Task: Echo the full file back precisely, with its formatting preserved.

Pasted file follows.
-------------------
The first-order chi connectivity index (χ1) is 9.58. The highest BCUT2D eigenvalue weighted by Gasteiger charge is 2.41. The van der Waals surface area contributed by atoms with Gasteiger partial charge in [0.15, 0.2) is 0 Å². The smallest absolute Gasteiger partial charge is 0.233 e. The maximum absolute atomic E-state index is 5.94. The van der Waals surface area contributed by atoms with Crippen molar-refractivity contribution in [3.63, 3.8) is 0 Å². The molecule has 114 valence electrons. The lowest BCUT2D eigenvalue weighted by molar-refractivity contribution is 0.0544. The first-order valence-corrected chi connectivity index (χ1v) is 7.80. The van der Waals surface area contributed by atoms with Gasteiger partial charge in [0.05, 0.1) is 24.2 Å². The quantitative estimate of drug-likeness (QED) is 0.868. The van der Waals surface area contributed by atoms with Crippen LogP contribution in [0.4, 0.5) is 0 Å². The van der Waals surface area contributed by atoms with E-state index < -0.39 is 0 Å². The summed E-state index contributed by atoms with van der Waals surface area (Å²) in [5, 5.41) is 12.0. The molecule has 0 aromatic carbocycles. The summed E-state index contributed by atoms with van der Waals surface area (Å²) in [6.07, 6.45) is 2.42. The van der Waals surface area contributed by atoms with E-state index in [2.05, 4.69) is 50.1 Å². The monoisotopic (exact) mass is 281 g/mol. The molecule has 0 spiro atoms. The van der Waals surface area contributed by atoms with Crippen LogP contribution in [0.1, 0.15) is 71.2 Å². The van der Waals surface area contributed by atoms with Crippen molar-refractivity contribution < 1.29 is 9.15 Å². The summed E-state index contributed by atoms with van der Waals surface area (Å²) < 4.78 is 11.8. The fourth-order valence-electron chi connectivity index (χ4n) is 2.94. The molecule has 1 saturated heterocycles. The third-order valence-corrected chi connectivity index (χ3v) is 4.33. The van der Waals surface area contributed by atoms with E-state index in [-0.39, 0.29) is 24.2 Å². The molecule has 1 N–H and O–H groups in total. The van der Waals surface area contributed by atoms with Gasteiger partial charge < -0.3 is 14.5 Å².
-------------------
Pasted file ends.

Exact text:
The first-order chi connectivity index (χ1) is 9.58. The highest BCUT2D eigenvalue weighted by Gasteiger charge is 2.41. The van der Waals surface area contributed by atoms with Gasteiger partial charge in [0.15, 0.2) is 0 Å². The smallest absolute Gasteiger partial charge is 0.233 e. The maximum absolute atomic E-state index is 5.94. The van der Waals surface area contributed by atoms with Crippen molar-refractivity contribution in [3.63, 3.8) is 0 Å². The molecule has 114 valence electrons. The lowest BCUT2D eigenvalue weighted by molar-refractivity contribution is 0.0544. The first-order valence-corrected chi connectivity index (χ1v) is 7.80. The van der Waals surface area contributed by atoms with Gasteiger partial charge in [0.05, 0.1) is 24.2 Å². The quantitative estimate of drug-likeness (QED) is 0.868. The van der Waals surface area contributed by atoms with Crippen LogP contribution in [0.4, 0.5) is 0 Å². The van der Waals surface area contributed by atoms with E-state index < -0.39 is 0 Å². The summed E-state index contributed by atoms with van der Waals surface area (Å²) in [5, 5.41) is 12.0. The molecule has 0 aromatic carbocycles. The summed E-state index contributed by atoms with van der Waals surface area (Å²) in [6.07, 6.45) is 2.42. The van der Waals surface area contributed by atoms with E-state index in [2.05, 4.69) is 50.1 Å². The monoisotopic (exact) mass is 281 g/mol. The molecule has 0 spiro atoms. The van der Waals surface area contributed by atoms with Crippen LogP contribution in [0.1, 0.15) is 71.2 Å². The van der Waals surface area contributed by atoms with Crippen molar-refractivity contribution < 1.29 is 9.15 Å². The summed E-state index contributed by atoms with van der Waals surface area (Å²) < 4.78 is 11.8. The fourth-order valence-electron chi connectivity index (χ4n) is 2.94. The molecule has 1 saturated heterocycles. The third-order valence-corrected chi connectivity index (χ3v) is 4.33. The van der Waals surface area contributed by atoms with E-state index in [-0.39, 0.29) is 24.2 Å². The molecule has 1 N–H and O–H groups in total. The van der Waals surface area contributed by atoms with Gasteiger partial charge < -0.3 is 14.5 Å².